After a riveting end-of-year school performance, my nine-year-old son dragged me past the athletic track and koi pond and into a building where the Ambassador of Canada to Japan, Ian Burney, was admiring a display of 3D-printed objects.
Inspired by the French artist Fabrice Hybert’s Prototypes of Working Objects, the art project was a collaboration between my son’s third-grade class and the eighth graders. The younger students conceptualized and illustrated the objects and the older students transposed the designs into CAD software and then 3D printed them.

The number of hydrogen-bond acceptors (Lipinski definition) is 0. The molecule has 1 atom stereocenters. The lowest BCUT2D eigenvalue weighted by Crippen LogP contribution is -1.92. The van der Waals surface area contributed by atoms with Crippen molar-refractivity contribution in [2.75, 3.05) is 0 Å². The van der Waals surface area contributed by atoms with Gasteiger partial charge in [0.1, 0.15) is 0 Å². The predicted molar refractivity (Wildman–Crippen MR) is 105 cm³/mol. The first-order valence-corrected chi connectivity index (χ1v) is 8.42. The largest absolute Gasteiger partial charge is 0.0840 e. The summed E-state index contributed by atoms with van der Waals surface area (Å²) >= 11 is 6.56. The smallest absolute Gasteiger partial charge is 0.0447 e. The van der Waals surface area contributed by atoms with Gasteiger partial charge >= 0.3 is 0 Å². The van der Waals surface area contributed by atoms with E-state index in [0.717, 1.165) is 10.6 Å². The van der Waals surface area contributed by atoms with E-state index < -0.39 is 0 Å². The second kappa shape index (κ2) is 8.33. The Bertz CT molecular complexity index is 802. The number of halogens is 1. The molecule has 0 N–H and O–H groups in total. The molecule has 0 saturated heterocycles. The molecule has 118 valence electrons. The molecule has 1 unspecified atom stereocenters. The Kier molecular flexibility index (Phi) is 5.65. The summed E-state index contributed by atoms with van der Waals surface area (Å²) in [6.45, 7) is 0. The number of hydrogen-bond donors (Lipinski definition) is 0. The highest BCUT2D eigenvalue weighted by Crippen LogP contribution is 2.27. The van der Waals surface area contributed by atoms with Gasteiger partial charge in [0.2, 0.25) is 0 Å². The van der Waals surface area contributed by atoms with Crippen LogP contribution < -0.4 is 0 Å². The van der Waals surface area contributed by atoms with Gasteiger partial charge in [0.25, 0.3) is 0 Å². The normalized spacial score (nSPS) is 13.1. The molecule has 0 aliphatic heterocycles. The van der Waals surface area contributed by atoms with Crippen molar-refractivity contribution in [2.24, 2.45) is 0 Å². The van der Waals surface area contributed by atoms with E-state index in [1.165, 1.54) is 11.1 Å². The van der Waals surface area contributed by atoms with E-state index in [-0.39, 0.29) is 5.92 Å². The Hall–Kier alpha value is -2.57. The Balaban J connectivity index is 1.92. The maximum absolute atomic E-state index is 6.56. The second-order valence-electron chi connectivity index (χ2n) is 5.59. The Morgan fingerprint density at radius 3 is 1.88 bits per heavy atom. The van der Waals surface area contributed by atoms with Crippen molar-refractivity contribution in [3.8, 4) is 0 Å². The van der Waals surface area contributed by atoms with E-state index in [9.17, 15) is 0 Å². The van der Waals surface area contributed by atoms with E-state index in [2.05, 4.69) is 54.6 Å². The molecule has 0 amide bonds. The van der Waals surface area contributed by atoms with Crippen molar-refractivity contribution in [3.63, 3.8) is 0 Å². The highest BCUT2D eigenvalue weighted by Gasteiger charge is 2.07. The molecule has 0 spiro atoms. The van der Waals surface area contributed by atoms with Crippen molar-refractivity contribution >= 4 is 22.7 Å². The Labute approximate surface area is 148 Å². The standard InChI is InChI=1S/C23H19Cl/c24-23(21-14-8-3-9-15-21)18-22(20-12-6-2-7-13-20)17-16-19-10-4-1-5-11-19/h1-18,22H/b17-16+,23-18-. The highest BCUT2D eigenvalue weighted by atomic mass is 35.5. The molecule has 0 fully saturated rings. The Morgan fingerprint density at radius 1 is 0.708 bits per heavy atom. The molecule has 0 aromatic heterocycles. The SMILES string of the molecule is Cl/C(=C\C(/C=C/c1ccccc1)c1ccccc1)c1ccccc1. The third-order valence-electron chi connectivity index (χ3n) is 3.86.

My son declared that this was his favourite activity of the school year because he got to sketch a brand-new idea with a classmate, hang out with an older student to develop the idea further and then see it being made into a real thing. As you might expect of a French school, art is a natural part of student life at Lycée Français International de Tokyo (LFIT), and they seamlessly take a cross-disciplinary approach that incorporates advances in science, technology and engineering.